Note that this page may not be available, depending on your license and the Jazz server edition being used.

Additional Pages

To capture additional information such as a test plan you can add additional pages to an plan. Press the Add Page button Create Attached Page in the local tool bar to create a new attached page. These pages provide the same editing capabilities as the Overview page does. The picture below shows the JUnit plan and the dialog to create a new attached page to capture a test plan.

Attached Pages

Progress and Load Bars, and why estimating your Work is important

The Agile Planning tooling features two different kinds of bars: Progress Bars and Load Bars. They provide information about the work load of team members, help to distribute incoming work and help to track the progress on different work item groups.
  • Load Bars show how much work is assigned to a user and whether she is likely to complete her assigned work or not. Work load information is displayed in the Team Load section, the owner mode of the Plan editor and the My Work view. A load bar shows the following information:

    • The ratio of remaining work time and upcoming work (horizontally)
    • The percentage of estimated open work items (vertically)
    Load Bar (Overbooked)

    The load bar in the picture above shows a situation where the upcoming work exceeds the remaining work time. The user is overbooked by 13 hours, resulting in a partly red bar. The status label shows the corresponding numbers: ‘101 hours of upcoming work versus 88 hours of remaining work time’. All work items have been estimated: Estimated: 100%.

  • Progress Bars reflect the progress of a team, a user, or other grouping elements (work item tags, work item categories, …). They can be found in the plan header and on the group elements of the planned items page. A progress bar shows the following information:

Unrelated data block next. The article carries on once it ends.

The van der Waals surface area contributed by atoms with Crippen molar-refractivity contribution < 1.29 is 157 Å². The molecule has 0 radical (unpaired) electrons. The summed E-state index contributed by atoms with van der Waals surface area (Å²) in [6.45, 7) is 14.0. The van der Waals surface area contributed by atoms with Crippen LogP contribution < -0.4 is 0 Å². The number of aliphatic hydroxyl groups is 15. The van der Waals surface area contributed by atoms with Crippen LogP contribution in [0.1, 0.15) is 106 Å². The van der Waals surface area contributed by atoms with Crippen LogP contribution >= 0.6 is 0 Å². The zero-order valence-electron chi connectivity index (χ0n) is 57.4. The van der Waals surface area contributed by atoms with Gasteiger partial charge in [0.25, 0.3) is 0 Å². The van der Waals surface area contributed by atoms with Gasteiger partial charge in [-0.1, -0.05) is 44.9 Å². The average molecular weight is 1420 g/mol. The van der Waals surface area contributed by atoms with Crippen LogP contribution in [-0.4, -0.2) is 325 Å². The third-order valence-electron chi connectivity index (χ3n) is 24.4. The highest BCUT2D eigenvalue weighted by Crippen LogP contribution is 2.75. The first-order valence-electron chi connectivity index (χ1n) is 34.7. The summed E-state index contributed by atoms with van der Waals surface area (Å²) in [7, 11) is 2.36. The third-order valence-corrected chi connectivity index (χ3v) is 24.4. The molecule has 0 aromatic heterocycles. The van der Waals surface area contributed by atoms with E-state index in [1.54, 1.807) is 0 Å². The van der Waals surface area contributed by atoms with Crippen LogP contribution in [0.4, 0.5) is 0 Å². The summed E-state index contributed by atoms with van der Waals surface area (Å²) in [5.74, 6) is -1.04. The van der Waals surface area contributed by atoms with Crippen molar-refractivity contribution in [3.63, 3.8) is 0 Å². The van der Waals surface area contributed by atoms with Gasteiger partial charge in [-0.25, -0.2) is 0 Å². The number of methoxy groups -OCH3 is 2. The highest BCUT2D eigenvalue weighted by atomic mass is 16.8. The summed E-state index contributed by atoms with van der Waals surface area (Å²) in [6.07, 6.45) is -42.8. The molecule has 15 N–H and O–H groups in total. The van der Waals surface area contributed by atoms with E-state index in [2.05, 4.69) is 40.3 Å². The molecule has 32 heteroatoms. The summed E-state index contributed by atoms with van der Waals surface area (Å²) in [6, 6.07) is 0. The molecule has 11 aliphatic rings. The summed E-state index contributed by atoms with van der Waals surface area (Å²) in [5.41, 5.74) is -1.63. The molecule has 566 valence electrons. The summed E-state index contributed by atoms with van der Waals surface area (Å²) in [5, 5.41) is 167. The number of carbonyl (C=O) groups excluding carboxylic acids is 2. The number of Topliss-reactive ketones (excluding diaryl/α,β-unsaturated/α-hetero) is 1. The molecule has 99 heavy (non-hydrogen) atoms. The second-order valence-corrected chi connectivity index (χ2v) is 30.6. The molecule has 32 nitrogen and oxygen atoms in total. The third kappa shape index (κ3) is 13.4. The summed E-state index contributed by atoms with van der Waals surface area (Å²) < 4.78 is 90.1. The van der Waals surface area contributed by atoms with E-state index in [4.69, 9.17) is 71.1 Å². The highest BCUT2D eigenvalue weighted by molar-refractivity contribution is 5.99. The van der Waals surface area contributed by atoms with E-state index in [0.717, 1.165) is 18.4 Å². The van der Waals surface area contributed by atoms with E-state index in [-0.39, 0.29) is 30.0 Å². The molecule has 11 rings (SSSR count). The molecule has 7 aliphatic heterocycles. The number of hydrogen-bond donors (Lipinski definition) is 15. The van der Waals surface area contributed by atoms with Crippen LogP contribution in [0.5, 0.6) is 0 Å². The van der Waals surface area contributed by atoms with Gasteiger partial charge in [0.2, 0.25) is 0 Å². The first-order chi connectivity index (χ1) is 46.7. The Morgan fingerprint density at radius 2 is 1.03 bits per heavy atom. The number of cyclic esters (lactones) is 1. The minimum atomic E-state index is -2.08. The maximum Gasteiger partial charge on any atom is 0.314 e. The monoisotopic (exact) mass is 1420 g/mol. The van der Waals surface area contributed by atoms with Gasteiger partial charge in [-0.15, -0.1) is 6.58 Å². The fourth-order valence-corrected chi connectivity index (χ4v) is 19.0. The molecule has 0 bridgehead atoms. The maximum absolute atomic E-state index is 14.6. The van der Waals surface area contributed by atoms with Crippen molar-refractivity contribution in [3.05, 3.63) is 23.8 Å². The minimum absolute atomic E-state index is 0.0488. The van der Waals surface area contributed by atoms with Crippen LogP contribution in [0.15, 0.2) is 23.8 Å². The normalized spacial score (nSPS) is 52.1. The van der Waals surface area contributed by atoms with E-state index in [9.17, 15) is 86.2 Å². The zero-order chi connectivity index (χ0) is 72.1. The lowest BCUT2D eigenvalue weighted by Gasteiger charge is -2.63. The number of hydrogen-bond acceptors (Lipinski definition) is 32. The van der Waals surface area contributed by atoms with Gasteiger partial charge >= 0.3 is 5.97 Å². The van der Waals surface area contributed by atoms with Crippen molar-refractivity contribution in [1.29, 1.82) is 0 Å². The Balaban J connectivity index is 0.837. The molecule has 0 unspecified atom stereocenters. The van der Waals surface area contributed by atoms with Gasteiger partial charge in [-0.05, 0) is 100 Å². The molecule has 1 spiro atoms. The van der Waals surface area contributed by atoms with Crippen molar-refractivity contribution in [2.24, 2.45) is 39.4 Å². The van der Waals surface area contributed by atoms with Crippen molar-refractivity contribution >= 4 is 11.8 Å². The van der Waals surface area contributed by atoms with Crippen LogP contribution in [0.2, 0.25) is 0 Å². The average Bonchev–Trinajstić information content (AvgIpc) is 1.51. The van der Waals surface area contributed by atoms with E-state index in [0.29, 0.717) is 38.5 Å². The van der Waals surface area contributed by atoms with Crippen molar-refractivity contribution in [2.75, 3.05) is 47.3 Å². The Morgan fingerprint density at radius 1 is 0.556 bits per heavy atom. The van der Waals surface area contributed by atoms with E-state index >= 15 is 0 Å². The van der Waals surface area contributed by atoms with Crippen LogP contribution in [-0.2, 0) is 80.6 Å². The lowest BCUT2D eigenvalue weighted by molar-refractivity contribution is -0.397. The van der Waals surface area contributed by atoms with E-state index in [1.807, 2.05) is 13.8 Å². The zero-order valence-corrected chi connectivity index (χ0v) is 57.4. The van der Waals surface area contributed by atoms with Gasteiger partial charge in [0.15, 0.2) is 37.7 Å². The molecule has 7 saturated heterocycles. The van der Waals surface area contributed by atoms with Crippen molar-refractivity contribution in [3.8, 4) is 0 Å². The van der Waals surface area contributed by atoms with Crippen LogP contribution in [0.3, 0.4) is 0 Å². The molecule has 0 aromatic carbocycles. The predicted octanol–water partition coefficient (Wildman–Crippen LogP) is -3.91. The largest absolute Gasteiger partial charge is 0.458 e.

1. The ratio of resolved and total work, and, if iteration information and work assignment are available, a projection of the earlier ratio onto the ratio of spent work time versus total work time (horizontally)
    2. The percentage of estimated open work items (vertically)
    Progress Bar (Ahead)

    The picture above shows a progress bar with projection. It is read as follows: ’24 out of 59 work hours are done’ and, taking into account the total and spent work time, ‘you are ahead by 4 hours’ (visualized by the bright green rectangle). Again, all work items are estimated (Estimated: 100%).

In both bars the percentage of estimated open work items is visualized. This is because load and progress bars derive their information from work item estimates. For example, upcoming work is the sum of estimates of all open work items. The same is true for progress bars and resolved work. Hence, the more work items are estimated, the more accurate these values are. To visualize the importance of estimates, the percentage of estimated open work items is drawn as a fill level. A bar grows in height, revealing more of the actual load or progress information, when more work items are estimated. For more information see: Explaining Progress and Load Bars, and why estimating your Work is important.

Team Load Section